The prevailing wisdom when developing battery-electric vehicles at present is to use a single-speed transmission. In theory it offers enough of a balance between efficiency and performance for most driving situations, and it is also cost-effective to implement.
But, as the performance of electric cars increases and the number of vehicle segments the powertrain is adapted for expands, that wisdom will change.
GKN has been at the forefront of many electric vehicle projects, perhaps most notably developing systems for BMW’s i brand, more specifically the i3 and i8. Ramon Kuczera, GKN’s product technology vice-president, says: “Currently almost every eAxle on the market is a single-speed, the exception being the BMW i8 for which we do a two-speed.”
On the i8 the rear wheels are driven by a gasoline engine via a six-speed automatic transmission, while the front wheels receive their power from the electric motor via a two-stage automatic transmission. Combined maximum output is 266kW and combined peak torque is 570Nm in the all-wheel drive plug-in hybrid sports car.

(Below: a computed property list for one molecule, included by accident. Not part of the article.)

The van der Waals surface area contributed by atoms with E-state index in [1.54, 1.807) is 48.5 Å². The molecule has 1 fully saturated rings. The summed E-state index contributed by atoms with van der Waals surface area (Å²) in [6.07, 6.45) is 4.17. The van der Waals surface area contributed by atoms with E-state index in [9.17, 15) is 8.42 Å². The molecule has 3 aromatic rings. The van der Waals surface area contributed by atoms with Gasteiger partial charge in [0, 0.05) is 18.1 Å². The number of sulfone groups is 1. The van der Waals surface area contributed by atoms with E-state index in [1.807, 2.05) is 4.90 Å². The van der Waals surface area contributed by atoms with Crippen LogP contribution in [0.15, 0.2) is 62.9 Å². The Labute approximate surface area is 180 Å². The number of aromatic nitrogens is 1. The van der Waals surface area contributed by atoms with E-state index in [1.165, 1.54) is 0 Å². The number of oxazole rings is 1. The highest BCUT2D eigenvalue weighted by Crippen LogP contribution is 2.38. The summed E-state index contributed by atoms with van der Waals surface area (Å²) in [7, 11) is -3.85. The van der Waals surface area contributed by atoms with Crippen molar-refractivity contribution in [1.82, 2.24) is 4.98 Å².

The i8 might be something of an exception both in terms of performance and technology – the battery-electric Nissan Leaf, for example, uses a single-speed reduction gear with a final drive ratio of 8.1938 – but GKN sees that changing in the future.
“We see an evolution in the number of speeds, but then also in terms of integration,” says Kuczera. “The next generation is trying to make a commonised housing, put everything into a tighter package rather than it just being everything bolted together, minimising high-voltage cabling and integration into the vehicle.”
GKN had to take a fresh look at the design of its two-speed system for the i8 application. To make it narrower, engineers located the shift mechanism on the input shaft instead of the intermediate shaft in the middle of the transmission, resulting in a package that weighs 27kg and measures less than 325mm by 562mm by 313mm.
How far the number of ratios can climb is difficult to foresee – the increase in traditional transmission systems for combustion engine vehicles has been significant. You don’t have to look that far back in history to when six-speeds were seen as the optimum, but now firms are developing 10-speed systems.
|tags:||December 2015 GKN Transmissions|